I escaped from the dining room to the bathroom and hid. I knew what was coming, and I wanted no part of it.

To be clear, an upshern is not just a haircut. Most of the head is shaved by a razor set on a triple-zero blade, and only the sidelocks, called payos, are kept long. Depending on their family’s custom, Hasidic men grow their payos to either the chin or the shoulder. Having long payos—a custom kept today mostly by Hasidic and some Yemenite Jews, though in the past it was common among most East European, Middle Eastern, and Yemenite Jews—is based on a biblical commandment that forbids men from clean shaving the sides of their heads. As a way to show one’s commitment to the word of the Torah, it became customary not only to leave the payos unshaven, but to let them grow out. Over the years, the meaning of the payos evolved to symbolize one’s level of piousness. In fact, the Jews of Yemen used to call them not payos (which means “corners”) but by a term that meant “signs.”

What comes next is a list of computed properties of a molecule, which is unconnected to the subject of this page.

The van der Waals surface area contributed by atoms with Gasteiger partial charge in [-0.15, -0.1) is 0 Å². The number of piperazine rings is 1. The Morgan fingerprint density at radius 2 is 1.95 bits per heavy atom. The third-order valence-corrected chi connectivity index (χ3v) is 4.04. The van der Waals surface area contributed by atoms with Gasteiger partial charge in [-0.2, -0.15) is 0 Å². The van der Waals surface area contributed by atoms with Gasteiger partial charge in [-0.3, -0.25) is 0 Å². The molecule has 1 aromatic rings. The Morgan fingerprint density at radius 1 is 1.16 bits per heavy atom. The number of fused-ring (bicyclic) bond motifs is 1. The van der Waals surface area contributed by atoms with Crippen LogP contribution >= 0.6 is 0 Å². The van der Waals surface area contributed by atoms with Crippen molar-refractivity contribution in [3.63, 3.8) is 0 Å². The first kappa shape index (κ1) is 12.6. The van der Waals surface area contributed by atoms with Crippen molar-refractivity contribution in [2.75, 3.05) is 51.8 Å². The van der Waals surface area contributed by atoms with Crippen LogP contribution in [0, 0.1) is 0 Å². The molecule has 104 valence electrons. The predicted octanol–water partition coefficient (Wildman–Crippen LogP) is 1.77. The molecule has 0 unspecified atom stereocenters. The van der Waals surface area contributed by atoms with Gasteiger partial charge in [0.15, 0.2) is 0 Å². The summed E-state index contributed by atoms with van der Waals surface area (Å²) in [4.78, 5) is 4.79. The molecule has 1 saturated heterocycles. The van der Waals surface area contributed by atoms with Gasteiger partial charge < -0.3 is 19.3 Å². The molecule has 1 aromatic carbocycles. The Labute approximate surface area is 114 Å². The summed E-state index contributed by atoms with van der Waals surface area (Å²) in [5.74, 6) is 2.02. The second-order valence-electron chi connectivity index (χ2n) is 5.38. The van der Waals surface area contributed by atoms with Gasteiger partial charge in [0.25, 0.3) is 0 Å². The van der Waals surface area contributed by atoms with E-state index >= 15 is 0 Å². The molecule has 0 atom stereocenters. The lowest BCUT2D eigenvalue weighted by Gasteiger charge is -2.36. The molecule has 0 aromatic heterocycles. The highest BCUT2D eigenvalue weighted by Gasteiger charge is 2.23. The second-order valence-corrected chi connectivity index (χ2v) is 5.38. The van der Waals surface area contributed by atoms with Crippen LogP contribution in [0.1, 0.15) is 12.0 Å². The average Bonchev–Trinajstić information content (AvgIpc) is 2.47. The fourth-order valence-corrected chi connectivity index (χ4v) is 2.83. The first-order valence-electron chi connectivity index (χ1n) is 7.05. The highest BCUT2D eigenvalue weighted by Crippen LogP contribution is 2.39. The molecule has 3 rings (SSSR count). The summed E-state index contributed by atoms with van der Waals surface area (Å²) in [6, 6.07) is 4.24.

My father had payos, but my mother and sisters obviously did not.

I didn’t want them either.

In the bathroom, my eyes filled with tears.

Why does everyone think I’m a boy? I thought. I am a girl, and girls have long hair. It was the first time I put a thought to the feeling. I am a girl.

Tati came to get me. “Everyone is waiting!” he said. “It’s time for you to get your beautiful payos!” “No, no, no, no!” I protested.

“Don’t cut my hair, I want to have long hair! Why is Hindy allowed to have long hair and not me?”

“You are a holy boy,” Tati said, trying to coax me into submission. “Girls don’t get to have payos, only holy boys do!”